As Prince George's County's liquor-store corruption probe unfolds, veteran columnist Barry Rascovar reminds us that the county has a long history of such official misbehavior and a lamentable reputation among state politicians on that account.
/By Barry Rascovar/For MarylandReporter.com/
Back when I was a naïve and newbie political reporter covering the Maryland General Assembly in the early 1970s, I was baffled when legislators joked in lounges and hallways about “Honest Prince George.”
I found out soon enough it was a jovial but derogatory reference to the questionable “pay for play” politics practiced by some leaders of Prince George’s County.
Rapid land development and the county’s population explosion made the Washington suburb prime ground for under-the-table payoffs to elected officials who got builders construction permits and re-zoning approval.
Straight-arrow Prince George’s senators and delegates would join in the verbal State House sparring about their “honest” county, but they knew better than most what was going on.
Now “Honest Prince George” has surfaced again.
Arrests by federal prosecutors so far have nabbed a liquor board commissioner, a longtime former councilman and a yet-to-be-named state legislator involved in a long-running bribery and payoff scheme.
Will Campos, a 10-year councilman and ex-delegate, resigned his state post in 2015 after only nine months in office, realizing his cover had been blown and the feds were hot on his trail.
He pled guilty earlier this month to taking nearly $50,000 in payoffs to direct $325,000 in county funds to business owners over a seven-year period. On one occasion, he was handed a white envelope stuffed with $3,000 in the bathroom of a College Park restaurant.
Another ex-delegate, Michael Vaughn, turned in his resignation letter last Wednesday due to “ongoing health challenges” – like avoiding a long prison sentence (clearly not good for your health).
Prosecutors say one of their targets is a delegate who voted in committee to extend Sunday liquor sales in Prince George’s as part of a bribery scheme. Vaughn was the only county delegate on that committee who voted in 2015 for that Sunday liquor-sales bill.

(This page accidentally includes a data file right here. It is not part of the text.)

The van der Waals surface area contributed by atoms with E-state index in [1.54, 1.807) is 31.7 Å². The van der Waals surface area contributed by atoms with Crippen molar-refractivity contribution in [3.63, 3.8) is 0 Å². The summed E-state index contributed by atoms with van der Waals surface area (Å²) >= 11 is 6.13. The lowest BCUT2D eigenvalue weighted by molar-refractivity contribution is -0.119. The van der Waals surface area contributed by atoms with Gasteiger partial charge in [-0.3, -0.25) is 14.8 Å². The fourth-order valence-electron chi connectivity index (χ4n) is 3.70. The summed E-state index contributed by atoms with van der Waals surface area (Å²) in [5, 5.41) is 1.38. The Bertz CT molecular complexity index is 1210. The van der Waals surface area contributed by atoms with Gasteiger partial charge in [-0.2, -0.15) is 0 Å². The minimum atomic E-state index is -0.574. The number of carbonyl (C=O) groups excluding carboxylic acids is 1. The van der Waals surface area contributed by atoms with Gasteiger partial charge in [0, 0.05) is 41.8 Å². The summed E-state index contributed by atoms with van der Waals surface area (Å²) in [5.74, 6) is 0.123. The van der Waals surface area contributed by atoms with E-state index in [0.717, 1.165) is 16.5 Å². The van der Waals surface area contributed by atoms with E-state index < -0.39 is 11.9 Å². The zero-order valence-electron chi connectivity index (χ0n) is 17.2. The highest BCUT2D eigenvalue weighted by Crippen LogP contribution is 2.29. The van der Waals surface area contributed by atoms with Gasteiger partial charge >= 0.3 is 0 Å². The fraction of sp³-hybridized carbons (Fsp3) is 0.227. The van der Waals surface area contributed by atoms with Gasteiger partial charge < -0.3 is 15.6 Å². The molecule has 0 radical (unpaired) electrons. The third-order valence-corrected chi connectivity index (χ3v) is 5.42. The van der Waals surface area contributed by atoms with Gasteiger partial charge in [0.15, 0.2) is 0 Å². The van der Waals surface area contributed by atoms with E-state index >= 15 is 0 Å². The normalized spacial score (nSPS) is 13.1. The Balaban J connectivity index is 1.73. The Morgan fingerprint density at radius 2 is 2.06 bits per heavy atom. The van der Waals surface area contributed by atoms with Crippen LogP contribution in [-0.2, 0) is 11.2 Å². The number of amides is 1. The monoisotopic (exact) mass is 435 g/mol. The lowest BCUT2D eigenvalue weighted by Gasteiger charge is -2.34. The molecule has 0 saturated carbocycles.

More shoes will drop as federal investors continue the latest Prince George’s County corruption probe. It’s certainly been a long-running story.
Baggett first to fall
The first big shot in Prince George’s to fall was Jesse Baggett, the chairman of the then-all-powerful Board of County Commissioners during the county’s massive land-development boom in the late 1960s and early 1970s. Baggett went to prison in 1971 for taking a $3,500 bribe from a builder in exchange for help on re-zoning.
The county became ground zero for the headline-grabbing Marvin Mandel racetrack scandal in which the secret sale of a county half-mile track in Upper Marlboro formed the case against Governor Mandel and his co-defendants, including a prominent county lawyer, Ernest N. Cory, Jr., who lied repeatedly to the state racing commission about the Mandel group’s ownership of the track.
This unsavory reputation by county leaders helped unseat many of them in the 1970s by a reform group led by Steny Hoyer, now the county’s longtime congressman, and an influential lawyer-politician, Peter F. O’Malley.
Yet the smell of money proved irresistible for a few. A longtime state senator, Tommie Broadwater, went to prison for food stamp fraud. A delegate, Leonard Blondes, was found complicit in a bribery scheme.
A one-term delegate and county councilman, Tony Cicoria, stole $65,000 in campaign contributions, lied on his tax returns and then while on the council went AWOL for 13 months to avoid the long arm of the law. Cicoria eventually was nabbed in Florida where his return to Maryland was delayed by local charges of using a fraudulent driver’s license.
Good old “Honest Prince George.”
In the 21st century, the most flagrant offender has been former County Executive Jack Johnson, who used his office to extort $1.6 million from developers during his eight years in office.
When Johnson and his wife, herself a county councilwoman, were arrested by the feds, Johnson was shouting at his wife to stuff illicit cash into her bra and panties and to flush the rest of the dough down the toilet. (Officers recovered $79,600 from Leslie Johnson’s undergarments and another $100,000 from the water closet.)
Then there was the sad case of current Sen. Ulysses Currie, who was accused of using his office and committee chairmanship to twist arms for his client while getting a kickback worth hundreds of thousands of dollars.
Currie beat the rap, but not without humiliating himself with a defense that claimed Currie was too dumb to be dishonest.
And of course, there was Tiffany Alston, who avoided criminal punishment by resigning her elected office in 2012 as a delegate because she had stolen from her campaign fund to pay herself and cover her wedding expenses.
Sadly, a few politicians in Prince George’s continue to regard their elective offices as ways to enrich themselves through quid pro quos.
Other jurisdictions, such as Baltimore County and Baltimore City, have similar shameful histories – witness the indictment of Gary Brown, Jr. on the eve of his appointment as a state delegate for laundering $18,000 in campaign contributions for his boss, Mayor Catherine Pugh, through his relatives.
At least Prince George’s voters had the good sense to elect a reformer, Rushern Baker, as county executive to help clean up the mess left behind by Jack Johnson.
Still, the ballooning liquor board scandal points to a continuing problem in the county that will need constant surveillance and scrutiny to scrub Prince George’s County of its “pay to play” reputation.